And as he is baptised, the heavens are torn open.
The Spirit descends on him like a dove.
And a voice comes from heaven:
"You are my Son, whom I love; with you I am well pleased."
The words are crucial words.
They come from two important places in the Old Testament - 2 Samuel 7 and Psalm 2.
Both these Old Testament passages talk about God's anointed king, his Messiah.
Each of them says that the Messiah is God's son (2 Samuel 7:14; Psa lm 2:7).
These words from heaven are a striking acclamation.
They are an affirmation that God has fulfilled another Old Testament promise.
He has sent a new David.
A King who will rule over God's people and God's world with justice, righteousness, and truth.
A new Adam/creation
Verse 12 tells us that immediately the Spirit sent Jesus out into the wilderness.
Verse 1 has already reminded us of Genesis 1 and God's creation when it used the words ‘In the beginning...'
Talk about the Spirit and hovering doves in verse 10 has reminded us of the Spirit hovering over the waters in Genesis 1:2.
Genesis 1 is where God created humans.
And Genesis 2 is where Adam lived among animals, was tempted, and failed.
There Satan set Adam in his sights and succeeded.
Well, here is a new Adam.
But he is a far different proposition than the first Adam.
For when he is driven out into the wilderness...
When he is with the wild animals...
When Satan comes to tempt him...
There is no failure.
He survives and returns.
And after Jesus is put in prison, he goes into Galilee and announces God's time and the imminence of God's kingdom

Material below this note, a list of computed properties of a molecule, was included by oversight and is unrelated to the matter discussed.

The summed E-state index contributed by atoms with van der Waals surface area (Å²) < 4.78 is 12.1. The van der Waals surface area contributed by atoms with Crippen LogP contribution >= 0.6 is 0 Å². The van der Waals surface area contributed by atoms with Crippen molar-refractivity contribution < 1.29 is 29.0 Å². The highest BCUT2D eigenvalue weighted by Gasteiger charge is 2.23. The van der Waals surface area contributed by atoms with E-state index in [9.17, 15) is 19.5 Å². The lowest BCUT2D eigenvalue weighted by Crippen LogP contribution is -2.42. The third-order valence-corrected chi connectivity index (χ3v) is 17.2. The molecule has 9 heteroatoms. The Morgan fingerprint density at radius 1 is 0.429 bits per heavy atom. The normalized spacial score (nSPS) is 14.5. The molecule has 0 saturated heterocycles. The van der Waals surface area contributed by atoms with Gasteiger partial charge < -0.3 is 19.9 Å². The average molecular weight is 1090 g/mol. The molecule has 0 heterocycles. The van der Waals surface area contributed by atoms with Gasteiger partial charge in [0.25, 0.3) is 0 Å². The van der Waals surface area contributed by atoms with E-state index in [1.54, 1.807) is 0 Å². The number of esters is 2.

rather than banishment form God's presence.
Where Adam had chosen to be his own king, Jesus proclaims, practices and epitomises the kingship of God.
A new Exodus
But the allusions to the Old Testament don't stop here.
Look at the references to the desert or wilderness in verses 3, 4, 12, and 13.
Look at verse 3 in particular.
It quotes Isaiah 40 and talks of a way in the wilderness, a way of the Lord.
And verse 13 has Jesus going out to the wilderness.
If Adam's place of failure had been in the garden with animals, Israel's place of failure had been the wilderness.
But the wilderness is not a place of failure for Jesus.
It will be the place from which God will fulfil the promise of Isaiah 40.
There will be a new exodus, a new way out, a new deliverance, and a new return.
A new return
This association of Jesus with the promises of Isaiah finds further support in the second half of the words of God in verse 11.
There God talks about Jesus as one with whom he is well pleased.
The language is the language that is used of the servant of the Lord in Isaiah 42:1.
The servant of Isaiah is one who will act as a prophet, speaking God's word (Isaiah 50:4-9).
He will be a good king, who will deal 65with the problem of sin by taking the sin of all upon himself (Isaiah 49:1-6; 52:13-53:12).
And by this means he will bring about a return from the spiritual slavery that all humans suffer because of sin.